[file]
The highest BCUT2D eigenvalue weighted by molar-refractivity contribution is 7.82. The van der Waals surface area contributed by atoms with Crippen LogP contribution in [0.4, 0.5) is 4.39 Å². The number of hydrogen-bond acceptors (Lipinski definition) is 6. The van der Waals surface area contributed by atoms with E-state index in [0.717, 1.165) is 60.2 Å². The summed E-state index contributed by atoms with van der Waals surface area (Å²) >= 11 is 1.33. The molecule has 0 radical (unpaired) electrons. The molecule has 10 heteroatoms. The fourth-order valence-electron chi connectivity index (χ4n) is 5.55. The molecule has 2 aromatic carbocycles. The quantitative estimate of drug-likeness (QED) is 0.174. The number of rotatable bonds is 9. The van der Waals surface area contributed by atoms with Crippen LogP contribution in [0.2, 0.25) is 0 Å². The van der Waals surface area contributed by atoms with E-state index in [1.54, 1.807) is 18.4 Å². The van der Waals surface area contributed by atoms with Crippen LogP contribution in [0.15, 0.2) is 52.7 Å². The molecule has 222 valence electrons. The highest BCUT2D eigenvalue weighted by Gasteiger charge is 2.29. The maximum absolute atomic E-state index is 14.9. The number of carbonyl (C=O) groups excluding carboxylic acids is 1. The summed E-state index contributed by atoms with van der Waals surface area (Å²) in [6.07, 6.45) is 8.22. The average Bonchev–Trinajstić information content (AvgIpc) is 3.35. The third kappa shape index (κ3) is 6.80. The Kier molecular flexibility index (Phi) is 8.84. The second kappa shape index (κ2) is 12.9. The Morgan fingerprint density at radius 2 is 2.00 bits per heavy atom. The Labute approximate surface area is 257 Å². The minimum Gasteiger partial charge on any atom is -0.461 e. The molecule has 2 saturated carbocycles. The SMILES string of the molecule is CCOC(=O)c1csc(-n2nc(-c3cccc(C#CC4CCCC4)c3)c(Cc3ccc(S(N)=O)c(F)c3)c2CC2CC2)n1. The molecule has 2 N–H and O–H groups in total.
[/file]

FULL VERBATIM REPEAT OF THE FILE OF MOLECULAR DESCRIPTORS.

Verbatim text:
The highest BCUT2D eigenvalue weighted by molar-refractivity contribution is 7.82. The van der Waals surface area contributed by atoms with Crippen LogP contribution in [0.4, 0.5) is 4.39 Å². The number of hydrogen-bond acceptors (Lipinski definition) is 6. The van der Waals surface area contributed by atoms with E-state index in [0.717, 1.165) is 60.2 Å². The summed E-state index contributed by atoms with van der Waals surface area (Å²) >= 11 is 1.33. The molecule has 0 radical (unpaired) electrons. The molecule has 10 heteroatoms. The fourth-order valence-electron chi connectivity index (χ4n) is 5.55. The molecule has 2 aromatic carbocycles. The quantitative estimate of drug-likeness (QED) is 0.174. The number of rotatable bonds is 9. The van der Waals surface area contributed by atoms with Crippen LogP contribution in [0.2, 0.25) is 0 Å². The van der Waals surface area contributed by atoms with E-state index in [1.54, 1.807) is 18.4 Å². The van der Waals surface area contributed by atoms with Crippen LogP contribution in [0.15, 0.2) is 52.7 Å². The molecule has 222 valence electrons. The highest BCUT2D eigenvalue weighted by Gasteiger charge is 2.29. The maximum absolute atomic E-state index is 14.9. The number of carbonyl (C=O) groups excluding carboxylic acids is 1. The summed E-state index contributed by atoms with van der Waals surface area (Å²) in [6.07, 6.45) is 8.22. The average Bonchev–Trinajstić information content (AvgIpc) is 3.35. The third kappa shape index (κ3) is 6.80. The Kier molecular flexibility index (Phi) is 8.84. The second kappa shape index (κ2) is 12.9. The Morgan fingerprint density at radius 2 is 2.00 bits per heavy atom. The Labute approximate surface area is 257 Å². The minimum Gasteiger partial charge on any atom is -0.461 e. The molecule has 2 saturated carbocycles. The SMILES string of the molecule is CCOC(=O)c1csc(-n2nc(-c3cccc(C#CC4CCCC4)c3)c(Cc3ccc(S(N)=O)c(F)c3)c2CC2CC2)n1. The molecule has 2 N–H and O–H groups in total.